Going through the most joyful period of the year, that is, the Easter period, my mind and heart cannot help overflowing with joy, hope and nostalgia, since they are still on the missionary division of Sierra Leone, just one month after my return. It’s there that I experienced the moving adventure of Faith, it’s there that the Chancellor, Fr, Themistocles Adamopoulos chose to follow the Crucified Christ to the corner of Africa, where reside the poorest of the poor.
By the grace of God, with the blessings of the Pope and Patriarch Theodore the II of Alexandria and all Africa and the financial contribution of the friends of the Mission from the little they have, within the last seven years the newly established but so fervently struggling Orthodox Church of Sierra Leone carries out in a wondrous way a diverse missionary, philanthropic as well as educational work despite the adversities and the numerous problems that can occur any time.
First of all, as regards the catechetical work and that of worship, I was greatly impressed by the spirit of freedom and love with which the Church embraces those souls that seek the Truth and come to hear the Word of God, which is preached in a simple, experiential way. The christening of the catechumens is not held roughly and hastily but after a long period of catechesis and a fully conscious decision on their part. Two highly emotional moments were when the priest knelt down in order to give the Holy Communion to some handicapped people in a wheelchair, and at the Vesper of Forgiveness, with the faithful exchanging words of sincere forgiveness with each other and the priests forming a circle of unity in an atmosphere full of reverence during the period of the Great Lent.
As for the part of charity, on the outskirts of the capital city, in the region of Waterloo, Fr Themistocles established what the Patriarch called on a recent tour to Sierra Leone ‘the pride of the Patriarchate’, the village of Saint Moses the Black for the war amputees. This compound of residences consists of lodgings for the disabled and their families, clinic, school, workshop and church, and offers its services to the most vulnerable and helpless citizens of this country: the homeless amputees. The recent fifteen-year-tragedy of the civil war in conjunction with diseases like polio, have left countless victims with mutilations or disabilities. Those people, stigmatized and marginalized, found a warm embrace of God to shelter their dreams.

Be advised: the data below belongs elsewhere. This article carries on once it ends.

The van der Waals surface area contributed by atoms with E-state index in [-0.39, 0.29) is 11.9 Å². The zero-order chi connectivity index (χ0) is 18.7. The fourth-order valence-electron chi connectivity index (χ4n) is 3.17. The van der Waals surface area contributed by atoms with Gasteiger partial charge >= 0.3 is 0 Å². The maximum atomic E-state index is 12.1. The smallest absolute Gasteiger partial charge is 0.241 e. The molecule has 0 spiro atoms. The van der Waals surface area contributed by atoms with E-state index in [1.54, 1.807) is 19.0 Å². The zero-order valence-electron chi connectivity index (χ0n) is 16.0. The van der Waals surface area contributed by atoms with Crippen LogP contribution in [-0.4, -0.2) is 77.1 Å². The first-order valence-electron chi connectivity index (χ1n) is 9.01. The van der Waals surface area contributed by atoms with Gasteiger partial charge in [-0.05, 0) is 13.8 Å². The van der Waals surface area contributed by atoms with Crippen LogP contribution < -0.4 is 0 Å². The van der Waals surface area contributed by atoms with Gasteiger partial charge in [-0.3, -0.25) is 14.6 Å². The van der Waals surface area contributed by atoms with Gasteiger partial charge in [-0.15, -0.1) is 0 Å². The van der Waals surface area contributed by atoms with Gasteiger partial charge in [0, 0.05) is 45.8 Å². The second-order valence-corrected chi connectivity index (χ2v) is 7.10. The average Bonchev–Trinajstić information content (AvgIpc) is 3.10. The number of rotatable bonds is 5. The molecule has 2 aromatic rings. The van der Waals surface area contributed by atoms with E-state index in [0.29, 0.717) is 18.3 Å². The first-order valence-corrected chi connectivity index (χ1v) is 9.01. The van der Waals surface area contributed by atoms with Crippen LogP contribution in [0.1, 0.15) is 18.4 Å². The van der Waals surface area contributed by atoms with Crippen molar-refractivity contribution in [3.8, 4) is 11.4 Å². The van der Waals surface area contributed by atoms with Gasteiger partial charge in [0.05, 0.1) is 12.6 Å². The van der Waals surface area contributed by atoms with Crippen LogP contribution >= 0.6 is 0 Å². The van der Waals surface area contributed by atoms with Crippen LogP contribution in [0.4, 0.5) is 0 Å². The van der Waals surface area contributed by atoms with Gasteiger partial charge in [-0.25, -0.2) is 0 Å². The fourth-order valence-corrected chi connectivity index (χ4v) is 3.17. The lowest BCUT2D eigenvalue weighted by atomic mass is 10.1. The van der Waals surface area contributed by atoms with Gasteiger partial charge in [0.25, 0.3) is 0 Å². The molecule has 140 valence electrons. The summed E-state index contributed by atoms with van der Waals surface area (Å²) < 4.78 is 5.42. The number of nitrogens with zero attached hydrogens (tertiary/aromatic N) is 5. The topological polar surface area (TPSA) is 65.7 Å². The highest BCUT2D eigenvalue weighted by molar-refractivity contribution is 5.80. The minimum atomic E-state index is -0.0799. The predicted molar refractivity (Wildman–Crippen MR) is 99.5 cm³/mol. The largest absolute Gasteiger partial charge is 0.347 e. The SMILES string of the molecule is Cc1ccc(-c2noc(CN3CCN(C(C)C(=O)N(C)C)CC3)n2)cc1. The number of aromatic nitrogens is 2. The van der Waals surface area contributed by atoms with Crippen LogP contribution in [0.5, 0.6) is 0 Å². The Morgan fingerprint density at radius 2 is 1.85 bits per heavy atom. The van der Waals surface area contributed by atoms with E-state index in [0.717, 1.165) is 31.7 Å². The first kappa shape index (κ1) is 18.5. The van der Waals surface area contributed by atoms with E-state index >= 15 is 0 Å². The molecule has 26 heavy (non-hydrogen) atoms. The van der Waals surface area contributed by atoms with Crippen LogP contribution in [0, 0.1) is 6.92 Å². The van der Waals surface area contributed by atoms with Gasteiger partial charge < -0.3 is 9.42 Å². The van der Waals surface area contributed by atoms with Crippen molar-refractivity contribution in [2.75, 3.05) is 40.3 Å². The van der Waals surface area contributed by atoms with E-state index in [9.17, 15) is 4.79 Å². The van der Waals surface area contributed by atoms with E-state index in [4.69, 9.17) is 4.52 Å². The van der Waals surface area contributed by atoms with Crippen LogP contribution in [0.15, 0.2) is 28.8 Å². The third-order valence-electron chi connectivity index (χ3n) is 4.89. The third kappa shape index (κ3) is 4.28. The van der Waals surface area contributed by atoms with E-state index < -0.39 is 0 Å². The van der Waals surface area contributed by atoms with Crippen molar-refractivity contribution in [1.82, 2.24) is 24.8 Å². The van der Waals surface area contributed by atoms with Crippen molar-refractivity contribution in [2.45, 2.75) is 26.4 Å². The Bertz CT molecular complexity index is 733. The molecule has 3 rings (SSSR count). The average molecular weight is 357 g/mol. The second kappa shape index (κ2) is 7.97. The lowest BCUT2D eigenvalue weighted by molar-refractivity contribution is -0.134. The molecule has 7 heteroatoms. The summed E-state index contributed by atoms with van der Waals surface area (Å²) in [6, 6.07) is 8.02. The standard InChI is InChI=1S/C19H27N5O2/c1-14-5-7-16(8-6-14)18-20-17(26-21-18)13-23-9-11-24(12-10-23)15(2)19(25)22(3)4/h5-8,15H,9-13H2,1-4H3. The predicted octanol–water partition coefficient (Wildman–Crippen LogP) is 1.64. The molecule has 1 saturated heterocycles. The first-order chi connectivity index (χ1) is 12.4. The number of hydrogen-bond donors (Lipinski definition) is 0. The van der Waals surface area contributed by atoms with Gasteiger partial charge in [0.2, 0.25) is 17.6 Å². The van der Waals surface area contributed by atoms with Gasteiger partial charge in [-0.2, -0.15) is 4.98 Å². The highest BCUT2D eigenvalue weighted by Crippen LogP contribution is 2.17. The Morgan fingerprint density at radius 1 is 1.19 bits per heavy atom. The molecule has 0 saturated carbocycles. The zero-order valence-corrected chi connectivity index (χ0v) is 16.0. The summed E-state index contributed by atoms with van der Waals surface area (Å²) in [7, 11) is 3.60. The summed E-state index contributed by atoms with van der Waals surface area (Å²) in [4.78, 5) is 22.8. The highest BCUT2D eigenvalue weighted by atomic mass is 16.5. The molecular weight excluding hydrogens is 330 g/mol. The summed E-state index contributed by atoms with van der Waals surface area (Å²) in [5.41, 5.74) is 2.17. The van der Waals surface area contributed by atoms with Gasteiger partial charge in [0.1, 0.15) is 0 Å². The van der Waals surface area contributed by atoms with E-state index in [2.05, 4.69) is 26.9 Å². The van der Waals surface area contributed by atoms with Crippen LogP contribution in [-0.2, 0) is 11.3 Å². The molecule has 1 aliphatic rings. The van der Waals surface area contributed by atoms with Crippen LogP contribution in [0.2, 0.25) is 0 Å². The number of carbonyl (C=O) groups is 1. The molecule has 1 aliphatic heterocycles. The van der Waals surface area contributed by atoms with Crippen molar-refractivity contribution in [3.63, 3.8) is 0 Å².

In such an exceptional place is the clinic of Saint Mary Magdalene and Saint Olympia, where for a week, along with a local cardiologist, we examined more than 350 patients from the surrounding areas and helped them with the right medical treatment. Apart from malaria, undernourishment, tropical and skin infections, we observed increased percentages of hypertension due to the psychosomatic impact caused by the war. Next step is the construction of a special clinic for the creation of prosthetics for the amputees, a worth-supporting effort.
Fr. Themistocles lays special emphasis on the part of education, mainly of those children that have exceptional educational capabilities. The capital city of Sierra Leone has been named “the Athens of Africa” due to its tradition in the field of education. The school of the Orthodox Church in Syke street offers free education to more than 1,500 children with primary and secondary schools. Unforgettable will be the memory of the school wall, where in clear Greek letters stands out the phrase “Love God, love Knowledge”. Within the school premises we gave the students a dental examination and lectures on oral hygiene, preventive hygiene and medical emergencies. The same place hosts the activities and events of the Orthodox Youth Fellowship, where we had a catechetical class and a video projection with pictures from the Orthodox tradition. Also, there is a college for students operating with distinguished professors from all over the world.
Before leaving for Sierra Leone, I filled my overweight luggage with little holy icons and crosses, books, school stuff, balloons and the communion bread that my mother kneaded for the Divine Liturgy. On my return, the same suitcases were carrying some solid diamonds from the bloodstained land of Sierra Leone. Those were the sincere and guileless communion of love with the brother there, the pure smiles on the children’s faces, the chances for ritual services in the Orthodox Churches, and Fr. Themistocles’s phrase “It’s God we should glorify, not grumble”. Unconsciously came to my mind one of Saint Symeon the New Theologian’s sayings, which fits this humble Orthodox missionary division: “There is a little joy that laughs at death”. Christ is Risen!
Doctor, Dentist, Regular member of the Fraternity